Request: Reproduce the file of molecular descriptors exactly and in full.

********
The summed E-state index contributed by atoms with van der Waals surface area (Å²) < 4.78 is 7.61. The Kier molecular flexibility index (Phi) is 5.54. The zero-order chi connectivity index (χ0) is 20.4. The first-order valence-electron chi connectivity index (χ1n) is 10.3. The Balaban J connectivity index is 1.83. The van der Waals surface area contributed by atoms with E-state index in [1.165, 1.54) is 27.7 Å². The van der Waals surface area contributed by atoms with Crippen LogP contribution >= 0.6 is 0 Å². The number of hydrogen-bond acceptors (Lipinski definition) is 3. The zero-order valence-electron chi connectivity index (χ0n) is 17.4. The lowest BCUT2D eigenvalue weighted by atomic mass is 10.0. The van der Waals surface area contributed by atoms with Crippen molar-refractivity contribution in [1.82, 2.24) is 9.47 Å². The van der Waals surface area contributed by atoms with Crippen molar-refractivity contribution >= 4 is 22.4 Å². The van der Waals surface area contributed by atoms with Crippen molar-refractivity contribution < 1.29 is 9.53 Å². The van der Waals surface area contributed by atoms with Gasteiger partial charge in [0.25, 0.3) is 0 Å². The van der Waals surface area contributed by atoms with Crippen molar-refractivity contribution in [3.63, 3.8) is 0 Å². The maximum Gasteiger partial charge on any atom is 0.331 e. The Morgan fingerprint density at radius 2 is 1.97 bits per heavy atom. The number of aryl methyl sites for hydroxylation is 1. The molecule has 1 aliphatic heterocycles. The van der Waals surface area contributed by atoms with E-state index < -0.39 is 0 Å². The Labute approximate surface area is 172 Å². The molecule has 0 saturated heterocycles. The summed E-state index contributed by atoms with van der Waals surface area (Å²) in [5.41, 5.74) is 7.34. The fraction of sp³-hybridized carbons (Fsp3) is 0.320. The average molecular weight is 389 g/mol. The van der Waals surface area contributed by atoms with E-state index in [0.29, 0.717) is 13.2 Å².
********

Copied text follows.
The summed E-state index contributed by atoms with van der Waals surface area (Å²) < 4.78 is 7.61. The Kier molecular flexibility index (Phi) is 5.54. The zero-order chi connectivity index (χ0) is 20.4. The first-order valence-electron chi connectivity index (χ1n) is 10.3. The Balaban J connectivity index is 1.83. The van der Waals surface area contributed by atoms with E-state index in [1.165, 1.54) is 27.7 Å². The van der Waals surface area contributed by atoms with Crippen LogP contribution >= 0.6 is 0 Å². The number of hydrogen-bond acceptors (Lipinski definition) is 3. The zero-order valence-electron chi connectivity index (χ0n) is 17.4. The lowest BCUT2D eigenvalue weighted by atomic mass is 10.0. The van der Waals surface area contributed by atoms with Crippen molar-refractivity contribution in [1.82, 2.24) is 9.47 Å². The van der Waals surface area contributed by atoms with Crippen molar-refractivity contribution >= 4 is 22.4 Å². The van der Waals surface area contributed by atoms with Crippen molar-refractivity contribution < 1.29 is 9.53 Å². The van der Waals surface area contributed by atoms with Gasteiger partial charge in [0.25, 0.3) is 0 Å². The van der Waals surface area contributed by atoms with Crippen molar-refractivity contribution in [3.63, 3.8) is 0 Å². The maximum Gasteiger partial charge on any atom is 0.331 e. The Morgan fingerprint density at radius 2 is 1.97 bits per heavy atom. The number of aryl methyl sites for hydroxylation is 1. The molecule has 1 aliphatic heterocycles. The van der Waals surface area contributed by atoms with E-state index < -0.39 is 0 Å². The Labute approximate surface area is 172 Å². The molecule has 0 saturated heterocycles. The summed E-state index contributed by atoms with van der Waals surface area (Å²) in [5.41, 5.74) is 7.34. The fraction of sp³-hybridized carbons (Fsp3) is 0.320. The average molecular weight is 389 g/mol. The van der Waals surface area contributed by atoms with E-state index in [0.29, 0.717) is 13.2 Å².